by Robert Gammon
Thu, Jul 11, 2013 at 8:10 AM

Stories you shouldn’t miss:

1. The FBI raided American Indian Charter Schools’ three campuses last night in Oakland, and hauled away financial documents from the scandal-plagued schools, SFGate and the Trib report. The FBI raid came just a day before an Alameda County Superior Court judge was expected to finalize her ruling, allowing the charter schools to remain open for up to a year while they appeal their license revocation. The Oakland school board revoked the schools’ license to operate earlier this year because of a $3.8 million financial scandal. The FBI raided the schools apparently because some of that money included federal funds.

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Wednesday, July 10, 2013

Wednesday Must Reads: Oakland’s Plan for Waterfront Ballpark Faces Legal Threat; 29,000 Prisoners Still on Hunger Strike

by Robert Gammon
Wed, Jul 10, 2013 at 9:12 AM

Stories you shouldn’t miss:

1. A plan for a waterfront ballpark for the Oakland A’s is facing a legal threat from a major shipping company, the Trib reports. Mayor Jean Quan and A’s boosters want the ballpark to be built at the Howard Terminal at the Port of Oakland. And the port is currently considering a financial deal with shipping conglomerate SSA Terminals that would free up the Howard Terminal for the stadium. But Ports America, another major shipper at the port, is threatening to sue the port on the grounds that the proposed financial deal with SSA is unfair.

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Tuesday, July 9, 2013

Tuesday Must Reads: 30,000 Prisoners Refuse Meals as Hunger Strike Begins; Bridge Opening Delayed Until At Least December

by Robert Gammon
Tue, Jul 9, 2013 at 8:00 AM

Stories you shouldn’t miss:

1. At least 30,000 inmates in California prisons refused meals yesterday as a statewide hunger strike got underway to protest the practice of locking up prisoners in long-term solitary confinement, the LA Times$ reports. The number of prisoners who refused to eat was much higher than during hunger strikes in 2011 over the same issue. In addition, 2,300 inmates refused to work yesterday or attend prison classes. Prisoners and human rights activists contend that long-term solitary confinement is inhumane.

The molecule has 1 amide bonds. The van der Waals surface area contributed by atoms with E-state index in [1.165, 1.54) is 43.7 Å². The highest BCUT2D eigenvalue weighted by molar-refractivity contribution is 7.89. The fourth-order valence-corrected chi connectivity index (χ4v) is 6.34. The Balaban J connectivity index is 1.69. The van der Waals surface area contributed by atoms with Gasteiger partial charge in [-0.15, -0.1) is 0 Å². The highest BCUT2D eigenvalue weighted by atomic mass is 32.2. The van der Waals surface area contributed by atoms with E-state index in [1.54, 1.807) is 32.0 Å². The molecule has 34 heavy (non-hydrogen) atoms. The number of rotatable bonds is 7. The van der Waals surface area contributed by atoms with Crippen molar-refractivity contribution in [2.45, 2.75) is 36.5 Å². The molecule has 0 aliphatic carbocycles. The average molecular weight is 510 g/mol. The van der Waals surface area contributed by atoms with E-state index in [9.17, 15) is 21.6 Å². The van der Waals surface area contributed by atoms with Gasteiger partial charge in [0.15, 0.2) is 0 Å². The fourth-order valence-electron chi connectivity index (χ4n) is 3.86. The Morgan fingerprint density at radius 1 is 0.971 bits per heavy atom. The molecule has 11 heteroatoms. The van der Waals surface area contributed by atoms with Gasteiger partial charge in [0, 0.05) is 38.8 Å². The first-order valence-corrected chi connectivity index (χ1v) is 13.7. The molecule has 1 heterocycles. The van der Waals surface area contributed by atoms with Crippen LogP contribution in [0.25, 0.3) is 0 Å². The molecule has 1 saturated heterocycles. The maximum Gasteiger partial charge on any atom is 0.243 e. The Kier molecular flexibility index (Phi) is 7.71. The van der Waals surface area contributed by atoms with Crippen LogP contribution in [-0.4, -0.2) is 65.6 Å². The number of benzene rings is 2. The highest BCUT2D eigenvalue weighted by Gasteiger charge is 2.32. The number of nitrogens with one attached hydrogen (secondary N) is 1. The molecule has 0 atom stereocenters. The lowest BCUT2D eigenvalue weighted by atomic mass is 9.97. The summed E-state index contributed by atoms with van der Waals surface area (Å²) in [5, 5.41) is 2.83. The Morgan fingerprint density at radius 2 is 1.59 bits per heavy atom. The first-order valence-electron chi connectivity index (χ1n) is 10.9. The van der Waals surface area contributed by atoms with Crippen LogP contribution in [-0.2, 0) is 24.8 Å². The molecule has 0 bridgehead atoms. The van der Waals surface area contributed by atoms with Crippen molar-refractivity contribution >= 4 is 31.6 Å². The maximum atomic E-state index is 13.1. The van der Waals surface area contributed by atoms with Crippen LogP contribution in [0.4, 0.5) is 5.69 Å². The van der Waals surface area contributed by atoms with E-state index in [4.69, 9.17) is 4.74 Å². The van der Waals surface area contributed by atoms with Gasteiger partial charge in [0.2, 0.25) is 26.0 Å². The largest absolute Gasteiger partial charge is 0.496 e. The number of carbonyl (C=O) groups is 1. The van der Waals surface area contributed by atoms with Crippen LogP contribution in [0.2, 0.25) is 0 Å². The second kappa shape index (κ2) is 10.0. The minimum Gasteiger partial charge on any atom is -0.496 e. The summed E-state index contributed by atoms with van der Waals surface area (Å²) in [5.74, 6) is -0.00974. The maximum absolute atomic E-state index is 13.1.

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Monday, July 8, 2013

Monday Must Reads: Asiana Flight Came in Low and Slow; Teen May Have Been Run Over By Emergency Vehicle

by Robert Gammon
Mon, Jul 8, 2013 at 8:06 AM

Stories you shouldn’t miss:

1. The Asiana jetliner that crash-landed on Saturday at SFO, resulting in the deaths of two teens, approached the runway at a low altitude and a slower-than-normal speed, the Mercury News and SFGate report. The pilot of Flight 214 was inexperienced with Boeing 777s. NTSB Chairwoman Deborah Hersman said, however, that it’s too early to determine the exact cause of the jetliner crash. San Francisco Fire Chief Joanne Hayes White, meanwhile, said one of the teens who died in the incident may have been killed by a San Francisco fire rig that was responding to the crash. The chief said the teen’s injuries were consistent with having been run over.

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Wednesday, July 3, 2013

One Adult Is Dead and Four Were Injured at Popular Overnight Camp for Kids Near Yosemite

by Express staff
Wed, Jul 3, 2013 at 2:17 PM

One staffer was killed and four injured — all adults — this morning at Camp Tawonga, a popular overnight camp for kids near Yosemite National Park, when a tree fell over a campfire area near the main dining hall, according to an email sent to families by the camp's executive director, Ken Kramarz. No children were injured in the incident, Kramarz added. Camp Tawonga is a Jewish camp that is based in San Francisco and is very popular with East Bay families.